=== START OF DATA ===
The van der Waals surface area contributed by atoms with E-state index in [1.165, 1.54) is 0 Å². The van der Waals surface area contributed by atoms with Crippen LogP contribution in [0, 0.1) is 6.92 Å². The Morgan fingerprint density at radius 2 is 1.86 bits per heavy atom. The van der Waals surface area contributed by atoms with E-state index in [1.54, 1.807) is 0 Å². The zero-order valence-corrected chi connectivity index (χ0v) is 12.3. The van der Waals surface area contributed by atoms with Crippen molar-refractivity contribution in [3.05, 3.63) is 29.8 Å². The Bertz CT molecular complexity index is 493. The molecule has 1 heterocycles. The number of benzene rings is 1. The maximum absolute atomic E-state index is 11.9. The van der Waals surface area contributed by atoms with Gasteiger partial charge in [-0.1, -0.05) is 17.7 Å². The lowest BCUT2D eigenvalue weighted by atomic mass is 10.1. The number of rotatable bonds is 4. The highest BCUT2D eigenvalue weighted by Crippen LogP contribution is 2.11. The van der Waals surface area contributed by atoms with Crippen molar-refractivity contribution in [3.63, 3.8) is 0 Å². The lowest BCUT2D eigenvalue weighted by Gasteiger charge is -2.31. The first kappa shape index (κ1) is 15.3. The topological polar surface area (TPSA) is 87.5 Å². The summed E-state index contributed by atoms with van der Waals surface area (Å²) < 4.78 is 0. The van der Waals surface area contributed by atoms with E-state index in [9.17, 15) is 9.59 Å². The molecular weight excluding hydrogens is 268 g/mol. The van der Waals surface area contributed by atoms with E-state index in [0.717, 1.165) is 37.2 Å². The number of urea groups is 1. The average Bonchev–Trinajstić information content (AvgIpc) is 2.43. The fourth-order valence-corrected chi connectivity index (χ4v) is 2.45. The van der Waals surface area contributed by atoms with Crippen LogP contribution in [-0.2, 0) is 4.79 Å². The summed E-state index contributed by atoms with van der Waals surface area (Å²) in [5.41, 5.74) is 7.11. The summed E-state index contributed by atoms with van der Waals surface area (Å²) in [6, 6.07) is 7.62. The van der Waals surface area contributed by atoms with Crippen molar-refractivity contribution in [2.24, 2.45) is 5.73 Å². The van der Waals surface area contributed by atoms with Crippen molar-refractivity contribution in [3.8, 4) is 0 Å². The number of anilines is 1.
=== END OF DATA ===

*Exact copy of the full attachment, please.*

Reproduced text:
The van der Waals surface area contributed by atoms with E-state index in [1.165, 1.54) is 0 Å². The van der Waals surface area contributed by atoms with Crippen LogP contribution in [0, 0.1) is 6.92 Å². The Morgan fingerprint density at radius 2 is 1.86 bits per heavy atom. The van der Waals surface area contributed by atoms with E-state index in [1.54, 1.807) is 0 Å². The zero-order valence-corrected chi connectivity index (χ0v) is 12.3. The van der Waals surface area contributed by atoms with Crippen molar-refractivity contribution in [3.05, 3.63) is 29.8 Å². The Bertz CT molecular complexity index is 493. The molecule has 1 heterocycles. The number of benzene rings is 1. The maximum absolute atomic E-state index is 11.9. The van der Waals surface area contributed by atoms with Gasteiger partial charge in [-0.1, -0.05) is 17.7 Å². The lowest BCUT2D eigenvalue weighted by atomic mass is 10.1. The number of rotatable bonds is 4. The highest BCUT2D eigenvalue weighted by Crippen LogP contribution is 2.11. The van der Waals surface area contributed by atoms with Crippen molar-refractivity contribution in [3.63, 3.8) is 0 Å². The lowest BCUT2D eigenvalue weighted by Gasteiger charge is -2.31. The first kappa shape index (κ1) is 15.3. The topological polar surface area (TPSA) is 87.5 Å². The summed E-state index contributed by atoms with van der Waals surface area (Å²) < 4.78 is 0. The van der Waals surface area contributed by atoms with E-state index in [9.17, 15) is 9.59 Å². The molecular weight excluding hydrogens is 268 g/mol. The van der Waals surface area contributed by atoms with E-state index in [0.717, 1.165) is 37.2 Å². The number of urea groups is 1. The average Bonchev–Trinajstić information content (AvgIpc) is 2.43. The fourth-order valence-corrected chi connectivity index (χ4v) is 2.45. The van der Waals surface area contributed by atoms with Crippen LogP contribution in [-0.2, 0) is 4.79 Å². The summed E-state index contributed by atoms with van der Waals surface area (Å²) in [5.41, 5.74) is 7.11. The summed E-state index contributed by atoms with van der Waals surface area (Å²) in [6, 6.07) is 7.62. The van der Waals surface area contributed by atoms with Crippen molar-refractivity contribution in [2.24, 2.45) is 5.73 Å². The van der Waals surface area contributed by atoms with Crippen molar-refractivity contribution in [3.8, 4) is 0 Å². The number of anilines is 1.